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Here's a before pic of the master cylinder assembly.  Note the caulking or who knows what that they added to seal areas where proper rubber seals should be.

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Making good progress.  I'm still waiting for this darn monsoon season to end.  Still hot and humid and wet at times.  Should be ending soon.  Got a lot of things to do.

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Master cylinder restoration looks fantastic!  The rubber fitting that the pedals come up through is interesting as it looks to be the same as the one that would be on the inside of the MG TD with the master cylinder under the under the car.  The two holes would be for the brake pedal and the clutch pedal.  Very interesting how the same part was used in a slightly different way in the MGA. 

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I got my fenders back today, so left work early to pick them up and get some primer on them before they flash rust.  Couldn't have asked for a better day to do it, cloudy, 72 degrees, about 60% humidity.

 

I started by  wire-wheeling the pitted areas, as the blasters never seem to get everything out of the pits.  I at least made it cleaner than it was before.  I then hit each panel pre-prep and did one at a time.  The rear fenders I hung from my engine hoist (Photo 1).  The front fenders were too heavy and big for the junk I had with which to hang them.  No problem, used a stand instead.  The main goal is to get a base of good primer on to prevent any flash rust and keep them in good shape until I can do the rest of the body work on them.  As you can see on (Photo 2), the front fenders are both roached at the rear lowers, while just the front lowers on the the rear fenders are shot.  Painting outside is my only option for now, but no big deal with just the rough primer.  Will have some dust, bugs, and lint to sand out, however.

 

One of the rear fenders I already patched (mentioned in the blog a couple months ago) and it will just need a little cleanup before it's ready for some light filler and final sanding/primer.  The other fenders will need extensive work with patches and a few other small pinholes in some other areas.  One of the rear fenders had a pretty major smash in it.  It looks like someone welded a very large tear on the back of the rear fender and they did an excellent job with the weld, but there is a noticeable bead still renaming and quite a few depressions and small wrinkles that will need some grinding and some filler to make right.  Overall, they did a pretty good repair.  I'll be putting these on the back burner while I complete the rocker panel work on the body.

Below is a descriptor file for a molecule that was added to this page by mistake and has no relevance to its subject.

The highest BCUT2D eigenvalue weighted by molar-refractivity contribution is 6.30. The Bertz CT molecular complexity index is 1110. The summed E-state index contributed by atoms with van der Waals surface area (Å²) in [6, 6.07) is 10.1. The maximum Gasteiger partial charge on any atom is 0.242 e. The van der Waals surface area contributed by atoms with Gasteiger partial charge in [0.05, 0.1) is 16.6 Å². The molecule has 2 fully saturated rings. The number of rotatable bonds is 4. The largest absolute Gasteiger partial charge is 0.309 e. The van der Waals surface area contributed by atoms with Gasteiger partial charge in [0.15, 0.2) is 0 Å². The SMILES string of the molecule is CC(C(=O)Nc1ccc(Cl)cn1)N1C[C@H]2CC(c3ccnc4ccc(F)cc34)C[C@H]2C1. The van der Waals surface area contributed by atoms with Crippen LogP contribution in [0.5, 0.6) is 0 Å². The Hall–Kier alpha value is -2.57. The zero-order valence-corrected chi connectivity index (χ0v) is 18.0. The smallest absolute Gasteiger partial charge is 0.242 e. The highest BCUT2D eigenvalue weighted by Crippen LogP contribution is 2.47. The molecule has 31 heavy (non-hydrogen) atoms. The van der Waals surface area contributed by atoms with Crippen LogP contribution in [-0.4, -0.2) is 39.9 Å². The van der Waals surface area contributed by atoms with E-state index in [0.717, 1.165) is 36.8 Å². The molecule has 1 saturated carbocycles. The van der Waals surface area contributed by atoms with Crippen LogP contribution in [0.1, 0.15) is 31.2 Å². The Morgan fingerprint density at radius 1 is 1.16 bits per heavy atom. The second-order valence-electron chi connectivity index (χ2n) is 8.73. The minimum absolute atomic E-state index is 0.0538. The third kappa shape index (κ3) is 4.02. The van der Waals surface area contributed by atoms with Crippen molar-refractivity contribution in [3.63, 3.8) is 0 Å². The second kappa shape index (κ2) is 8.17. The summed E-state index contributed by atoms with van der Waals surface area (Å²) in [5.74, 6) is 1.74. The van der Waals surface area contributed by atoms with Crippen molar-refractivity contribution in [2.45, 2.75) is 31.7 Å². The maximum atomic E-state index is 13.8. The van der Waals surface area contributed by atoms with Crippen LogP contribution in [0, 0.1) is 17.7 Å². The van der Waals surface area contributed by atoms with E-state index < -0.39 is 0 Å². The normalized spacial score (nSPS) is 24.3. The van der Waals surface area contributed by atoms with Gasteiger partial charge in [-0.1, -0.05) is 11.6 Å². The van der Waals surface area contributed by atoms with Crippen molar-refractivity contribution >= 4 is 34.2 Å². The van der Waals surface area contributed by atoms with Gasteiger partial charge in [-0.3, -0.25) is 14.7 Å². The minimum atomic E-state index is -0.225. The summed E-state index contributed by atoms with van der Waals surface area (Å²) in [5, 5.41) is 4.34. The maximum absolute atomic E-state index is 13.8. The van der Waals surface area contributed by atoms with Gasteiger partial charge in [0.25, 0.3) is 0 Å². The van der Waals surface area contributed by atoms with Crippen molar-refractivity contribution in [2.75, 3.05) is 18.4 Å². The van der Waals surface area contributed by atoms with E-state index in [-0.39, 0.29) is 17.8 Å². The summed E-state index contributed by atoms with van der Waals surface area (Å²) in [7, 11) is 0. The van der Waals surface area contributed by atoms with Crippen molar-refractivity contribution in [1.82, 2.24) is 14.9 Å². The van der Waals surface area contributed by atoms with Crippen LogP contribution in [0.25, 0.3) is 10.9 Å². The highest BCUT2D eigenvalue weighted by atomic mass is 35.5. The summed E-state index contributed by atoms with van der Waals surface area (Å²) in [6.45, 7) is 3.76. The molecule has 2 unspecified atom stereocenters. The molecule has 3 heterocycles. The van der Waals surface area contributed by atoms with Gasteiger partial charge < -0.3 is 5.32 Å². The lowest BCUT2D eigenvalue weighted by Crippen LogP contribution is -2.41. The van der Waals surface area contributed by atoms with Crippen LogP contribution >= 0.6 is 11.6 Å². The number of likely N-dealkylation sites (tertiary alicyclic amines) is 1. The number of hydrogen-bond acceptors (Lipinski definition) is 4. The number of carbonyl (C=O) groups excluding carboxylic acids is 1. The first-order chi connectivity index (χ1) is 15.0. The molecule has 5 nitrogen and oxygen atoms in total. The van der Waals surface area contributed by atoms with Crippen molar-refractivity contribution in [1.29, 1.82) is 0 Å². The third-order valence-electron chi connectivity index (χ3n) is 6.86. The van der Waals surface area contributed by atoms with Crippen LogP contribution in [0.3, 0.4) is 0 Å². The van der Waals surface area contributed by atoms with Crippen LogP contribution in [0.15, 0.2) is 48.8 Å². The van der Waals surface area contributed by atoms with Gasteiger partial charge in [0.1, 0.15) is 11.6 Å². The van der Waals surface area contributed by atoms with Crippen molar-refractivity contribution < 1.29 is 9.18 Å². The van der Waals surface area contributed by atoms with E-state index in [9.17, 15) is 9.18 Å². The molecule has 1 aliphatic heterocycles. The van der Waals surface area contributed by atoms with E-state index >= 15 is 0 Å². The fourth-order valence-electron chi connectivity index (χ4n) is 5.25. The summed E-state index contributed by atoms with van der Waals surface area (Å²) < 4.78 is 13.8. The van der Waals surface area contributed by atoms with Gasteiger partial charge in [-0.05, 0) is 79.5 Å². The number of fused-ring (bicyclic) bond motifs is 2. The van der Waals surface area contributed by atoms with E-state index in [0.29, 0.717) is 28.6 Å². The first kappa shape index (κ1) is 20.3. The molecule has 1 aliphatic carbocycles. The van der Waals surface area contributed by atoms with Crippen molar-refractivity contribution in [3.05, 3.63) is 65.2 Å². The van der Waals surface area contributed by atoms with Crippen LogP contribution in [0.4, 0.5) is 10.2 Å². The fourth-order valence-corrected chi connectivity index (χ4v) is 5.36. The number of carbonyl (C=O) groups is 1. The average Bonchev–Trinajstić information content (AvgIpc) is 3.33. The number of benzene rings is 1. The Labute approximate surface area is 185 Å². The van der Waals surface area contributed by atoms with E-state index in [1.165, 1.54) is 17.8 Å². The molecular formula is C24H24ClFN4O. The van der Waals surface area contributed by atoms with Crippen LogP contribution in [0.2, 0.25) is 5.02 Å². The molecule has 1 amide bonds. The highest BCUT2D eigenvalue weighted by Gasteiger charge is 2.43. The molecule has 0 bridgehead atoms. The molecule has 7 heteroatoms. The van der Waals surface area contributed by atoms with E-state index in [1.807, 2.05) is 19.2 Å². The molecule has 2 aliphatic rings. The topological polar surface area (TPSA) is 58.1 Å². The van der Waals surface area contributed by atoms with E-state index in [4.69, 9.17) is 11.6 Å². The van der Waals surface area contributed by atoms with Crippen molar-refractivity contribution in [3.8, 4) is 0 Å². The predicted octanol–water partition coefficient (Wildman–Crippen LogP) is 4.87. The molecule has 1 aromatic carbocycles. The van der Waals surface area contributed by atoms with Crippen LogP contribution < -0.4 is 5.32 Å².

I got an email from the British shop and they are now powder coating my engine block and associated block parts, then they will add all the ancillary parts that I provided.  No timeline for completion as of yet, but any communication from them is a good sign.

 

Due to budget constraints, I won't even think about having the body blasted until spring 2020.  I'll use the fall and winter to hopefully get the engine in, put all the floorboards and completed related parts on the chassis, thoroughly clean the chassis, re-upholster the seats, finish stripping the paint from the steel frames of the doors, hood, and trunk, and continue on the smalls I have lying around, which will include farming out the gauges and continuing to get things chromed.  The chromer is now backed up for about 6 months!  Seems like I'm making some big progress now, but I still have so much work to do, I still have a few more years left.

 

 

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Edited by hursst (see edit history)
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Some good progress this weekend, but nothing interesting.  Went back to work on the rocker panel and filled in many pinholes and just plain holes in some of the spot welds and in some rusted areas.  Found one spot weld I missed completely, so did that.  Got the whole mess back in primer (Photo 1).  Waiting to buy some more Eastwood Chassis Black in a couple weeks, so it will stay like this for a while longer.  Also did an assessment of the outer rocker and it needs to be re-curved, so I will try taking it to a shop this week to see if someone can tighten the arc by about 1" so it will fit properly.